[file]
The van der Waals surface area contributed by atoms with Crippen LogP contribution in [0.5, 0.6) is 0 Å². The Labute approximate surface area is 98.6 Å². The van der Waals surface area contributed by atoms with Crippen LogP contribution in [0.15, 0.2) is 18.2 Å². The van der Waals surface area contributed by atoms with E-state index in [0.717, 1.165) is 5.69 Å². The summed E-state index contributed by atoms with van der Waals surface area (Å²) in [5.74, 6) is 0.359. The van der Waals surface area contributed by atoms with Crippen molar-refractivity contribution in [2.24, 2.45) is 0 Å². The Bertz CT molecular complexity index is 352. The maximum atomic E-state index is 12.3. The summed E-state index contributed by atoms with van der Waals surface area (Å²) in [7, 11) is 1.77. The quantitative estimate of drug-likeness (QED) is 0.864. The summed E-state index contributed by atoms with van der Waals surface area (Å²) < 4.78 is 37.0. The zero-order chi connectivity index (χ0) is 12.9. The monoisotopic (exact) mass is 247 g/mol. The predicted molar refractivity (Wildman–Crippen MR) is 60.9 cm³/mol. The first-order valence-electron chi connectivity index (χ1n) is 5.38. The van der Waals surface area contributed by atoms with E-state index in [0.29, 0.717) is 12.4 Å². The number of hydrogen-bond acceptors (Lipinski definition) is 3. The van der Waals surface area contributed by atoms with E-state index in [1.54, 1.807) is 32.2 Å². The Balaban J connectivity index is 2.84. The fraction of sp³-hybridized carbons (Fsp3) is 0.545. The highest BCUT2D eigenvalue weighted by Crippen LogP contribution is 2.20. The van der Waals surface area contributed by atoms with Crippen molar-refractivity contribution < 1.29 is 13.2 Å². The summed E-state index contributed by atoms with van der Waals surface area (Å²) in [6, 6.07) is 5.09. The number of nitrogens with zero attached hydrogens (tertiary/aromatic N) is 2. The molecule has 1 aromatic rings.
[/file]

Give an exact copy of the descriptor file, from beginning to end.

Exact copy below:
The van der Waals surface area contributed by atoms with Crippen LogP contribution in [0.5, 0.6) is 0 Å². The Labute approximate surface area is 98.6 Å². The van der Waals surface area contributed by atoms with Crippen LogP contribution in [0.15, 0.2) is 18.2 Å². The van der Waals surface area contributed by atoms with E-state index in [0.717, 1.165) is 5.69 Å². The summed E-state index contributed by atoms with van der Waals surface area (Å²) in [5.74, 6) is 0.359. The van der Waals surface area contributed by atoms with Crippen molar-refractivity contribution in [2.24, 2.45) is 0 Å². The Bertz CT molecular complexity index is 352. The maximum atomic E-state index is 12.3. The summed E-state index contributed by atoms with van der Waals surface area (Å²) in [7, 11) is 1.77. The quantitative estimate of drug-likeness (QED) is 0.864. The summed E-state index contributed by atoms with van der Waals surface area (Å²) < 4.78 is 37.0. The zero-order chi connectivity index (χ0) is 12.9. The monoisotopic (exact) mass is 247 g/mol. The predicted molar refractivity (Wildman–Crippen MR) is 60.9 cm³/mol. The first-order valence-electron chi connectivity index (χ1n) is 5.38. The van der Waals surface area contributed by atoms with E-state index in [0.29, 0.717) is 12.4 Å². The number of hydrogen-bond acceptors (Lipinski definition) is 3. The van der Waals surface area contributed by atoms with E-state index in [1.54, 1.807) is 32.2 Å². The Balaban J connectivity index is 2.84. The fraction of sp³-hybridized carbons (Fsp3) is 0.545. The highest BCUT2D eigenvalue weighted by Crippen LogP contribution is 2.20. The van der Waals surface area contributed by atoms with Crippen molar-refractivity contribution < 1.29 is 13.2 Å². The summed E-state index contributed by atoms with van der Waals surface area (Å²) in [6, 6.07) is 5.09. The number of nitrogens with zero attached hydrogens (tertiary/aromatic N) is 2. The molecule has 1 aromatic rings.